Sinusitis Symptoms: From Origin to Diagnosis
Sinusitis is inflammation of the paranasal sinuses. These are two small, hollow spaces through which air passes to circulate between the bones of your nose. There are several sinusitis symptoms to note.
The sinuses are divided into three groups: frontal, ethmoidal, and sphenoid and maxillary sinuses.
When everything is normal, the air moves freely through these cavities.
However, when the sinuses become inflamed, breathing gets more difficult and other sinusitis symptoms can arise, such as pain that can be very intense.
If your sinuses are healthy, there is no presence of bacteria or other organisms. In this case, mucus can flow in or out of your nose without a problem. When too much mucus builds up or there is a blockage of the paranasal openings, a breeding ground is created for various types of microorganisms. This can wind up causing sinusitis.
The origins of sinusitis
Too much mucus or a blockage of your paranasal openings can be caused by a variety of factors that lead to sinusitis symptoms. The most common ones are the following:
- Allergies and colds, which contribute to the production of high volumes of mucus
- Abnormal bone protrusions in the nose
- Deviated septum
- The presence of nasal polyps
- The condition of the cilia (hairs located in the paranasal openings), if they aren’t able to remove mucus
Sinusitis symptoms and types
Also, there are several types of sinusitis that can differ depending on how long they last. In total, four basic classes can be identified:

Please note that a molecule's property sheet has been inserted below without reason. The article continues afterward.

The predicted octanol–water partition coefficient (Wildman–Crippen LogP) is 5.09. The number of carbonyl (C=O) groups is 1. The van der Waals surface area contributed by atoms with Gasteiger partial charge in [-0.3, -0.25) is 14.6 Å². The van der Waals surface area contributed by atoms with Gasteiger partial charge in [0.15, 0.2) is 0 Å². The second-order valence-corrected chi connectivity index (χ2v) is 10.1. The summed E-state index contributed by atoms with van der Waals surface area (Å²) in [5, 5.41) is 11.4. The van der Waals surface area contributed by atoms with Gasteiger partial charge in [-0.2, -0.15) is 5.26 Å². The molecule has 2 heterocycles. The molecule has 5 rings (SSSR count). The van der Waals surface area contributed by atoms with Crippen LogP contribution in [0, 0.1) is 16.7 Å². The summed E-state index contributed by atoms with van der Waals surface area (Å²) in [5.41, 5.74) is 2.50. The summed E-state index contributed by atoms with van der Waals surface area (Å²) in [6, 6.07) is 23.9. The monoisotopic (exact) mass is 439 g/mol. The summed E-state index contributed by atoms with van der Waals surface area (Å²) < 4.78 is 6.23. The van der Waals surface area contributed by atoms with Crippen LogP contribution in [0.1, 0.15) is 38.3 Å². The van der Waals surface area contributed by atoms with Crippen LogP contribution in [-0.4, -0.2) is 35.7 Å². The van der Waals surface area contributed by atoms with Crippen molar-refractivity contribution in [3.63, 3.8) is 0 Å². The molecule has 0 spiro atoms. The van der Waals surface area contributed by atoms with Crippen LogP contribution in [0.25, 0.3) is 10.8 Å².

- Acute: lasts up to four weeks
- Subacute: lasts four to 12 weeks
- Chronic: lasts more than 12 weeks
- Recurrent: several attacks occurring within the same year
There are certain symptoms that are common to all types of sinusitis. The most important ones are:
- Loss of smell or bad breath
- Coughing, which is more intense at night
- Pressure in the area around the nose
- Pain behind the eyes
- Facial sensitivity
- Nasal congestion
- Runny nose
- Sore throat
With acute sinusitis, the symptoms appear around a week after having caught a cold. And, for chronic sinusitis, the sinusitis symptoms are similar. However, they tend to be milder and last for a longer period of time.
Diagnosing the disease
Typically, a diagnosis is made based on a nasal exam. The doctor will shine a light in the area, looking for polyps or any signs of inflammation. It’s common to apply pressure on the area to check for the presence of pain. Pain can usually indicate whether it’s sinusitis or not.
To obtain the correct diagnosis, a doctor will usually order one or several of the following tests: a rhinoscopy, a computed tomography (CT) scan, or an MRI. X-rays rarely yield reliable results.
Additionally, a doctor can also order other complementary tests, including: nasal cultures, cytology testing, blood tests to evaluate the health of your immune system, and tests for allergies, ciliary function, or cystic fibrosis.
Prognosis and complications
When sinusitis is treated early, the prognosis is generally very favorable. What’s more, if the proper treatment is obtained and the necessary care is maintained, a patient typically fully recovers. If there are recurrent episodes, it’s a sign that the cause of the disease hasn’t been correctly treated.
Complications of sinusitis are not frequent. However, if they occur, they must be taken very seriously. The most frequent complications are:
- Asthma, derived from chronic sinusitis
- Difficulties with the vision that can originate when an infection spreads to the eye, leading to loss of vision or even blindness
- Blood clots or aneurisms. Sinusitis can affect the veins around your sinuses. In these cases, blood flow is interrupted and you risk suffering from a stroke.
- This can occur when inflammation advances around or near your brain
Additionally, Other less common complications are bone infections (osteomyelitis) and cutaneous infections in the area around the eyes. Any complications should be treated as soon as possible at a health facility.
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